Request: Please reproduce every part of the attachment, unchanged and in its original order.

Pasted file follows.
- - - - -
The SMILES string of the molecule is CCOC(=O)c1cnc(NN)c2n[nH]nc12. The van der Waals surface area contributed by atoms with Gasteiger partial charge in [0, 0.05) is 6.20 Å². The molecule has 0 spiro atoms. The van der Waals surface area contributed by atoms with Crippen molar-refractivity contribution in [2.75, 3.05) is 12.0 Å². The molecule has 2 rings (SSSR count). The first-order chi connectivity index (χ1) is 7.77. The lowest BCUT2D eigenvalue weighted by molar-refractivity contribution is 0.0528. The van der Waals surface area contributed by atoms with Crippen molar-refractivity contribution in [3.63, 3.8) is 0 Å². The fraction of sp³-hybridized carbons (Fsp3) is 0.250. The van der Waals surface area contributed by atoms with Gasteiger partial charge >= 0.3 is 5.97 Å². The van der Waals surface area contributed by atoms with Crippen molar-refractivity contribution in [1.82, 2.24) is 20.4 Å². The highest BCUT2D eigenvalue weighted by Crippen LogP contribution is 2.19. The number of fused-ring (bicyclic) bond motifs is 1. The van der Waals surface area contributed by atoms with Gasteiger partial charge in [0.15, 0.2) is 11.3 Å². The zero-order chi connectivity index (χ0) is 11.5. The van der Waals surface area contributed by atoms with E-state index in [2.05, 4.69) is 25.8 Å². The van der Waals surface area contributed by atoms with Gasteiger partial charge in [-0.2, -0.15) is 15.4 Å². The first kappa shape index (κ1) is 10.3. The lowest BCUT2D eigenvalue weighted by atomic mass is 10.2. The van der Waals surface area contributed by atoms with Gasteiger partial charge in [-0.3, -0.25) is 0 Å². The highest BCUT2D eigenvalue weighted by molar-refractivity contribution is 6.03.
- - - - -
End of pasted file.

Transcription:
The SMILES string of the molecule is CCOC(=O)c1cnc(NN)c2n[nH]nc12. The van der Waals surface area contributed by atoms with Gasteiger partial charge in [0, 0.05) is 6.20 Å². The molecule has 0 spiro atoms. The van der Waals surface area contributed by atoms with Crippen molar-refractivity contribution in [2.75, 3.05) is 12.0 Å². The molecule has 2 rings (SSSR count). The first-order chi connectivity index (χ1) is 7.77. The lowest BCUT2D eigenvalue weighted by molar-refractivity contribution is 0.0528. The van der Waals surface area contributed by atoms with Crippen molar-refractivity contribution in [3.63, 3.8) is 0 Å². The fraction of sp³-hybridized carbons (Fsp3) is 0.250. The van der Waals surface area contributed by atoms with Gasteiger partial charge >= 0.3 is 5.97 Å². The van der Waals surface area contributed by atoms with Crippen molar-refractivity contribution in [1.82, 2.24) is 20.4 Å². The highest BCUT2D eigenvalue weighted by Crippen LogP contribution is 2.19. The number of fused-ring (bicyclic) bond motifs is 1. The van der Waals surface area contributed by atoms with Gasteiger partial charge in [0.15, 0.2) is 11.3 Å². The zero-order chi connectivity index (χ0) is 11.5. The van der Waals surface area contributed by atoms with E-state index in [2.05, 4.69) is 25.8 Å². The van der Waals surface area contributed by atoms with Gasteiger partial charge in [-0.2, -0.15) is 15.4 Å². The first kappa shape index (κ1) is 10.3. The lowest BCUT2D eigenvalue weighted by atomic mass is 10.2. The van der Waals surface area contributed by atoms with Gasteiger partial charge in [-0.3, -0.25) is 0 Å². The highest BCUT2D eigenvalue weighted by molar-refractivity contribution is 6.03.